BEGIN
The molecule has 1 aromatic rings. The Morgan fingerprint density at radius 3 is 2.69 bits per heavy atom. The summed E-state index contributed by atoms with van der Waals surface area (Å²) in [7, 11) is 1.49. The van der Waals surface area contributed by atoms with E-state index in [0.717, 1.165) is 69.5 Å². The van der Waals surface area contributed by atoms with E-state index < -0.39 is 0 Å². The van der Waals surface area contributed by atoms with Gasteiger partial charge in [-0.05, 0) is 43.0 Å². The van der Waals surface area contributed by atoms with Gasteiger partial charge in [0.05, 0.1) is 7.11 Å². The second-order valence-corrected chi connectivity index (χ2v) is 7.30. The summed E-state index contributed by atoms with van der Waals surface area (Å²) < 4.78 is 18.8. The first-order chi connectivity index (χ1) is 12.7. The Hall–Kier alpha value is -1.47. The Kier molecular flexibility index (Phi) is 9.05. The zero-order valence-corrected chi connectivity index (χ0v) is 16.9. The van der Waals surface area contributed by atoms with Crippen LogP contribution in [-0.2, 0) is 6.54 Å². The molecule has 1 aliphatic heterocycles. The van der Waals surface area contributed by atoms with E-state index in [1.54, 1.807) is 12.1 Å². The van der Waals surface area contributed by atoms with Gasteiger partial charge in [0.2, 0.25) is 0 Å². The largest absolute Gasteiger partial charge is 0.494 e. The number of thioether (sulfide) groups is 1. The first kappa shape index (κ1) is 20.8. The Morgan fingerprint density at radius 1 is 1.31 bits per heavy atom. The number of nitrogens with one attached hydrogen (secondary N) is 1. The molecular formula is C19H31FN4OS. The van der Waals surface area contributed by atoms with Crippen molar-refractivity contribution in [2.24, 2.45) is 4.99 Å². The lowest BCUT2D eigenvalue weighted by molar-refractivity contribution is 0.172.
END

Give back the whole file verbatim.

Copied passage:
The molecule has 1 aromatic rings. The Morgan fingerprint density at radius 3 is 2.69 bits per heavy atom. The summed E-state index contributed by atoms with van der Waals surface area (Å²) in [7, 11) is 1.49. The van der Waals surface area contributed by atoms with E-state index in [0.717, 1.165) is 69.5 Å². The van der Waals surface area contributed by atoms with E-state index < -0.39 is 0 Å². The van der Waals surface area contributed by atoms with Gasteiger partial charge in [-0.05, 0) is 43.0 Å². The van der Waals surface area contributed by atoms with Gasteiger partial charge in [0.05, 0.1) is 7.11 Å². The second-order valence-corrected chi connectivity index (χ2v) is 7.30. The summed E-state index contributed by atoms with van der Waals surface area (Å²) < 4.78 is 18.8. The first-order chi connectivity index (χ1) is 12.7. The Hall–Kier alpha value is -1.47. The Kier molecular flexibility index (Phi) is 9.05. The zero-order valence-corrected chi connectivity index (χ0v) is 16.9. The van der Waals surface area contributed by atoms with Crippen LogP contribution in [-0.2, 0) is 6.54 Å². The molecule has 1 aliphatic heterocycles. The van der Waals surface area contributed by atoms with E-state index in [1.54, 1.807) is 12.1 Å². The van der Waals surface area contributed by atoms with Gasteiger partial charge in [0.2, 0.25) is 0 Å². The largest absolute Gasteiger partial charge is 0.494 e. The number of thioether (sulfide) groups is 1. The first kappa shape index (κ1) is 20.8. The Morgan fingerprint density at radius 1 is 1.31 bits per heavy atom. The number of nitrogens with one attached hydrogen (secondary N) is 1. The molecular formula is C19H31FN4OS. The van der Waals surface area contributed by atoms with Crippen molar-refractivity contribution in [2.24, 2.45) is 4.99 Å². The lowest BCUT2D eigenvalue weighted by molar-refractivity contribution is 0.172.